Aquaponics Garden Part 5 – The tiny critters that make it all work

I’ve been saying that the aquaponics garden works because the plants use fish waste water as fertilizer and while that’s true, it is, like many things, a gross simplification. Fish poo and pee and also excrete ammonia directly through their gills. Not only is ammonia toxic to fish, but plants cannot actually use these things either. Luckily there are bacteria everywhere that will convert the ammonia to nitrates which plants do use. These bacteria may be everywhere, but it takes time before a sufficiently robust colony of them is established in an aquaponics system (or aquarium) so that a full stocking level of fish can be safely kept. The process of establishing this colony is called cycling.

Cycling can be done with fish in the tank or without, but I have chosen to cycle with a small number of fish. Madeleine has a healthy, fully cycled aquarium and she gave me some well used filter floss from her filter to jump start the cycling process. This stuff is loaded with the nitrifying bacteria that will colonize the grow media with its huge surface area and ultimately every surface in my system. I buried them in the grow media just under the water inlets of the grow beds. Nitrifying bacteria are pretty slow growing in bacterial terms, doubling in about 15 hours more or less, depending on temperature. The four small goldfish will hopefully provide enough ammonia to keep the bacteria fed while they are growing.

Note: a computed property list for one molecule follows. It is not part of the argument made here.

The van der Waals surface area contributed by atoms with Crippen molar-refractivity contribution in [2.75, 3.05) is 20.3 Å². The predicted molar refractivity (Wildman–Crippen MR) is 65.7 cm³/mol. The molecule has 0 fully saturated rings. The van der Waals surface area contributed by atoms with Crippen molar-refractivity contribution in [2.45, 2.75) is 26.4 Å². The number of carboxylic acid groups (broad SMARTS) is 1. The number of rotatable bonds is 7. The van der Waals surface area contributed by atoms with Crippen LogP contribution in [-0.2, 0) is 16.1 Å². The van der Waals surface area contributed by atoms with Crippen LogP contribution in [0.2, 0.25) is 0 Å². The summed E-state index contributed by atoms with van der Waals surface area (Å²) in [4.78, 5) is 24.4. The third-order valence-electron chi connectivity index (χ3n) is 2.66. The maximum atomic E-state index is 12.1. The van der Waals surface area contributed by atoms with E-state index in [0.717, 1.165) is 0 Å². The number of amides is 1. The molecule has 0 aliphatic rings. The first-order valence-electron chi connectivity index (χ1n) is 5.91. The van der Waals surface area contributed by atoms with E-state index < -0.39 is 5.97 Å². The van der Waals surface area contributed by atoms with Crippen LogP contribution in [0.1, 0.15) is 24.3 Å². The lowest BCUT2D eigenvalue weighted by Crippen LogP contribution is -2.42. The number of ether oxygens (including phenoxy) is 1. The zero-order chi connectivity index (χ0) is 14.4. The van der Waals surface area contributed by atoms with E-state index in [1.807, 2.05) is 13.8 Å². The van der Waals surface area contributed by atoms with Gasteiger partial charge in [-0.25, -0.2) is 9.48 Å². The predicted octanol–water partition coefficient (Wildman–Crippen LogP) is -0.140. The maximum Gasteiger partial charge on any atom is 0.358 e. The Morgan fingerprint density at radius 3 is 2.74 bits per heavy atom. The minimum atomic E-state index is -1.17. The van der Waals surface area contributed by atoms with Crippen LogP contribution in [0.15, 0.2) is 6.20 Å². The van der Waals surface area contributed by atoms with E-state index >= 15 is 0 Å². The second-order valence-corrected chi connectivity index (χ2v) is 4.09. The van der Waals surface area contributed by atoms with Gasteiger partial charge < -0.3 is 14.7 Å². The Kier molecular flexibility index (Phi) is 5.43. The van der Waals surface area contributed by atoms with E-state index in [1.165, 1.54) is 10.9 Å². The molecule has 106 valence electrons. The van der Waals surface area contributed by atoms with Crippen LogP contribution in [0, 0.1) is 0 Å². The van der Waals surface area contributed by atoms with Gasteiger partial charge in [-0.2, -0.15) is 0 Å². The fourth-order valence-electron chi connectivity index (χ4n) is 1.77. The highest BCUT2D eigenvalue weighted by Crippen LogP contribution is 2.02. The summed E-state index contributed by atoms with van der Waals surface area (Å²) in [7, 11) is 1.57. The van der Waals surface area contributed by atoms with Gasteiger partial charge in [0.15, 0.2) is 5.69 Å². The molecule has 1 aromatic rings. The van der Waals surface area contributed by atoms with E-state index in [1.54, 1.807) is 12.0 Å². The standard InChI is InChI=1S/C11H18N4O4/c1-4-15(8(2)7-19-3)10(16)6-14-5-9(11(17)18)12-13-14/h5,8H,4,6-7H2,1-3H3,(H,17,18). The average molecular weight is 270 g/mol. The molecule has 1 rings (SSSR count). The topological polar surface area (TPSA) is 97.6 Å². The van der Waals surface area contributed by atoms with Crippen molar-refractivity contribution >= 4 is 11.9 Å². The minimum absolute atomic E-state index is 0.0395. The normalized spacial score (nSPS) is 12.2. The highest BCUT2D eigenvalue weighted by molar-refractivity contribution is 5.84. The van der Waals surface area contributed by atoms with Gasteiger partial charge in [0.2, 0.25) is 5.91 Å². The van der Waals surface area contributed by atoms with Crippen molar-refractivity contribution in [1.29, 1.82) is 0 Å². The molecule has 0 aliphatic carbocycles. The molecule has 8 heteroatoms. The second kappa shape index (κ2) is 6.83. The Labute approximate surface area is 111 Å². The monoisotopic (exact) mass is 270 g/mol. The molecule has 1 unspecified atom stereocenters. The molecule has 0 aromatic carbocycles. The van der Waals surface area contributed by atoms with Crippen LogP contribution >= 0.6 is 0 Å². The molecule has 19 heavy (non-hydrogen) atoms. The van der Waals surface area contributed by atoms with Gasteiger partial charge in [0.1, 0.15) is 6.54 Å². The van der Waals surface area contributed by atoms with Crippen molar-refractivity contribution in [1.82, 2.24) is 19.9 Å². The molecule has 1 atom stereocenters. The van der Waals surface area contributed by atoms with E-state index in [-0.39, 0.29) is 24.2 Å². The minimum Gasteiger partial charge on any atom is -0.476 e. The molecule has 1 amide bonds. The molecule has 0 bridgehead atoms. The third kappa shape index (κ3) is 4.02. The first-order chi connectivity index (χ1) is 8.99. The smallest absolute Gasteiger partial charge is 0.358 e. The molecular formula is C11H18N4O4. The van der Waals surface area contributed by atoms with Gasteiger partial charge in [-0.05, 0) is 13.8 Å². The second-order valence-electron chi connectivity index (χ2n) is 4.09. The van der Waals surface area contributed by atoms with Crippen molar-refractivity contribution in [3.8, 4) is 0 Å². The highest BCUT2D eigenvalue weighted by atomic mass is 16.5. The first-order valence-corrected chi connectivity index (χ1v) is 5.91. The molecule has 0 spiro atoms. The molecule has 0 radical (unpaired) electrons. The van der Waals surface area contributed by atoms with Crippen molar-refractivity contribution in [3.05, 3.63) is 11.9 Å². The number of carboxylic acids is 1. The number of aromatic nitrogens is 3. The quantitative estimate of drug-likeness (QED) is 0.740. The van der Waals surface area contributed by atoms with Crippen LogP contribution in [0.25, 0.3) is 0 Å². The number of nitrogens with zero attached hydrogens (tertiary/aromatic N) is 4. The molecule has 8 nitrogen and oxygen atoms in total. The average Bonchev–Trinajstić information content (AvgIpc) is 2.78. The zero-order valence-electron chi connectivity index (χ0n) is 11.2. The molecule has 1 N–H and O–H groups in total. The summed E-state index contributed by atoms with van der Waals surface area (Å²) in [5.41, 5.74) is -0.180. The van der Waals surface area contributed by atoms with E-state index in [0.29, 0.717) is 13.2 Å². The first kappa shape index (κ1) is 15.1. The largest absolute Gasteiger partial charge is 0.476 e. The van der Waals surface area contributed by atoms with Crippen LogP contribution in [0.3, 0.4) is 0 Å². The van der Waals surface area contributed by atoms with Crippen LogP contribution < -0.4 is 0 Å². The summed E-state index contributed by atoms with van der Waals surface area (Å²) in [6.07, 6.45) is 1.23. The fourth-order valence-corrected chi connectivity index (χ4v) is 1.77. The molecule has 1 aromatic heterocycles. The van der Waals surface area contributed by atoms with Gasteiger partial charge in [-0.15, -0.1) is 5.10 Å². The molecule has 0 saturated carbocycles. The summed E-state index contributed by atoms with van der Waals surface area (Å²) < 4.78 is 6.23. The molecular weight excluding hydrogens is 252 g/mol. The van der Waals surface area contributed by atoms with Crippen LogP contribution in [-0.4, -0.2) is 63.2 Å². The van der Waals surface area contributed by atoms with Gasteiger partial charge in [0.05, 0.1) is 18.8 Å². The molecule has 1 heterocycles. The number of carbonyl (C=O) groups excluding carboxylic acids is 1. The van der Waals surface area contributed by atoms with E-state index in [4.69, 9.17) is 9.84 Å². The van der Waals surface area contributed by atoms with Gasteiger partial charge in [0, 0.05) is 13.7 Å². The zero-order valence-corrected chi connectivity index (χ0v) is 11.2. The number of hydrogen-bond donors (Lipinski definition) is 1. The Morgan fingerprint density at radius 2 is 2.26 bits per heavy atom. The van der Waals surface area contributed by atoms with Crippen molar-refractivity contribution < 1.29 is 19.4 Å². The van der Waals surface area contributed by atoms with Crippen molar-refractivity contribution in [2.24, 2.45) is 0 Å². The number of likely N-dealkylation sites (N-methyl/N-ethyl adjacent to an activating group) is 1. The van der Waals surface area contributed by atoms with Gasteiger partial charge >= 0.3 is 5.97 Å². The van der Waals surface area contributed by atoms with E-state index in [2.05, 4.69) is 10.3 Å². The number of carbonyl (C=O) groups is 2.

I’m doing daily water tests to determine whether the system is cycled yet or not. It can take up to six weeks to cycle from scratch. So far, I have not detected any nitrites or nitrates, and only barely detectable levels of ammonia. Since there will be a period of time before nitrates appear, I have added liquid seaweed to the system to provide nutrients to the plants, and a small amount of ammonia for the nitrifying bacteria. I’ve been heating the water in the tank to 23C, for the benefit of the bacteria, though the fish and plants are fine with it, too. Goldfish are able to tolerate a wide range of temperatures, a real advantage in terms of fish suitability for an aquaponic system, but for now they get to enjoy the warm bacteria-growing water.

Getting the system cycled is my immediate goal as it is the key to happy fish and plants. As an aquaponics gardener I am basically a bacteria farmer. If I can keep the bacteria happy, everything else should fall in place.


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